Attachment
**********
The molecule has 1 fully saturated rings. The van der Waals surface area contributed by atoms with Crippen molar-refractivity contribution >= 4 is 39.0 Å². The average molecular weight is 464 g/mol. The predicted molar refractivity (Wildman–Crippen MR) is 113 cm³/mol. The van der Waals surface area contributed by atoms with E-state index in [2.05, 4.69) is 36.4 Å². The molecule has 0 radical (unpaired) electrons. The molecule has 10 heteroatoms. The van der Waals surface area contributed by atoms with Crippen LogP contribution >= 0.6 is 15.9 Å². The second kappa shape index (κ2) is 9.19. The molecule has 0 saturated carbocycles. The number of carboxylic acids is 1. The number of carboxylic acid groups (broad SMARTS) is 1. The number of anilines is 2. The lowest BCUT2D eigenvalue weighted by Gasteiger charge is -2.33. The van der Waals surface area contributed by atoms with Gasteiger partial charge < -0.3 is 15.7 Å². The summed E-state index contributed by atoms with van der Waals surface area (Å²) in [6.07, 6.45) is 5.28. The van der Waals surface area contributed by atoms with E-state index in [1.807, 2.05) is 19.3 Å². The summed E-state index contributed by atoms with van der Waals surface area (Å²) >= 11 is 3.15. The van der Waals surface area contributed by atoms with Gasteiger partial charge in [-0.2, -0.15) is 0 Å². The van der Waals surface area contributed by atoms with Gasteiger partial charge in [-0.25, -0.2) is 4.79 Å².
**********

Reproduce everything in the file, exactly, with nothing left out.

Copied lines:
The molecule has 1 fully saturated rings. The van der Waals surface area contributed by atoms with Crippen molar-refractivity contribution >= 4 is 39.0 Å². The average molecular weight is 464 g/mol. The predicted molar refractivity (Wildman–Crippen MR) is 113 cm³/mol. The van der Waals surface area contributed by atoms with E-state index in [2.05, 4.69) is 36.4 Å². The molecule has 0 radical (unpaired) electrons. The molecule has 10 heteroatoms. The van der Waals surface area contributed by atoms with Crippen LogP contribution >= 0.6 is 15.9 Å². The second kappa shape index (κ2) is 9.19. The molecule has 0 saturated carbocycles. The number of carboxylic acids is 1. The number of carboxylic acid groups (broad SMARTS) is 1. The number of anilines is 2. The lowest BCUT2D eigenvalue weighted by Gasteiger charge is -2.33. The van der Waals surface area contributed by atoms with Gasteiger partial charge < -0.3 is 15.7 Å². The summed E-state index contributed by atoms with van der Waals surface area (Å²) in [6.07, 6.45) is 5.28. The van der Waals surface area contributed by atoms with E-state index in [1.807, 2.05) is 19.3 Å². The summed E-state index contributed by atoms with van der Waals surface area (Å²) >= 11 is 3.15. The van der Waals surface area contributed by atoms with Gasteiger partial charge in [-0.2, -0.15) is 0 Å². The van der Waals surface area contributed by atoms with Gasteiger partial charge in [-0.25, -0.2) is 4.79 Å².